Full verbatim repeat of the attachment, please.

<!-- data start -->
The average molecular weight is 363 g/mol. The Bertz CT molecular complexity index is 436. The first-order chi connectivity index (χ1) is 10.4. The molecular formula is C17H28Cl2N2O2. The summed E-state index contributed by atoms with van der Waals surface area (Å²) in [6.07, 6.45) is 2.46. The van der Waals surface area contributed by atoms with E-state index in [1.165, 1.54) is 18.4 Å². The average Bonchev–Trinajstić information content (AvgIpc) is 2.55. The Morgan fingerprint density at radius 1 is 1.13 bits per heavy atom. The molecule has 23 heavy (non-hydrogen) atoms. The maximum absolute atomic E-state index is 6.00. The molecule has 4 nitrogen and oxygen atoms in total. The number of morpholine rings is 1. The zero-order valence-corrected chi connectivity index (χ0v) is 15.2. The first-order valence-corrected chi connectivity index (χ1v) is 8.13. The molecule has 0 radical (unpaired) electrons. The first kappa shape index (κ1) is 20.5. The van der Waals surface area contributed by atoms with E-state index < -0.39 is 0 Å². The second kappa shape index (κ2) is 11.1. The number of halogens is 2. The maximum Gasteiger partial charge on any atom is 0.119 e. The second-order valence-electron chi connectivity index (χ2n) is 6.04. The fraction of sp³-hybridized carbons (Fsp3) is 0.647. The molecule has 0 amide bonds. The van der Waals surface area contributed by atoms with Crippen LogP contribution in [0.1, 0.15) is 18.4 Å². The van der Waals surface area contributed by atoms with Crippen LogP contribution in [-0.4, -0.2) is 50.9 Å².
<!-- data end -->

The average molecular weight is 363 g/mol. The Bertz CT molecular complexity index is 436. The first-order chi connectivity index (χ1) is 10.4. The molecular formula is C17H28Cl2N2O2. The summed E-state index contributed by atoms with van der Waals surface area (Å²) in [6.07, 6.45) is 2.46. The van der Waals surface area contributed by atoms with E-state index in [1.165, 1.54) is 18.4 Å². The average Bonchev–Trinajstić information content (AvgIpc) is 2.55. The Morgan fingerprint density at radius 1 is 1.13 bits per heavy atom. The molecule has 23 heavy (non-hydrogen) atoms. The maximum absolute atomic E-state index is 6.00. The molecule has 4 nitrogen and oxygen atoms in total. The number of morpholine rings is 1. The zero-order valence-corrected chi connectivity index (χ0v) is 15.2. The first-order valence-corrected chi connectivity index (χ1v) is 8.13. The molecule has 0 radical (unpaired) electrons. The first kappa shape index (κ1) is 20.5. The van der Waals surface area contributed by atoms with E-state index < -0.39 is 0 Å². The second kappa shape index (κ2) is 11.1. The number of halogens is 2. The maximum Gasteiger partial charge on any atom is 0.119 e. The second-order valence-electron chi connectivity index (χ2n) is 6.04. The fraction of sp³-hybridized carbons (Fsp3) is 0.647. The molecule has 0 amide bonds. The van der Waals surface area contributed by atoms with Crippen LogP contribution in [0.1, 0.15) is 18.4 Å². The van der Waals surface area contributed by atoms with Crippen LogP contribution in [-0.4, -0.2) is 50.9 Å².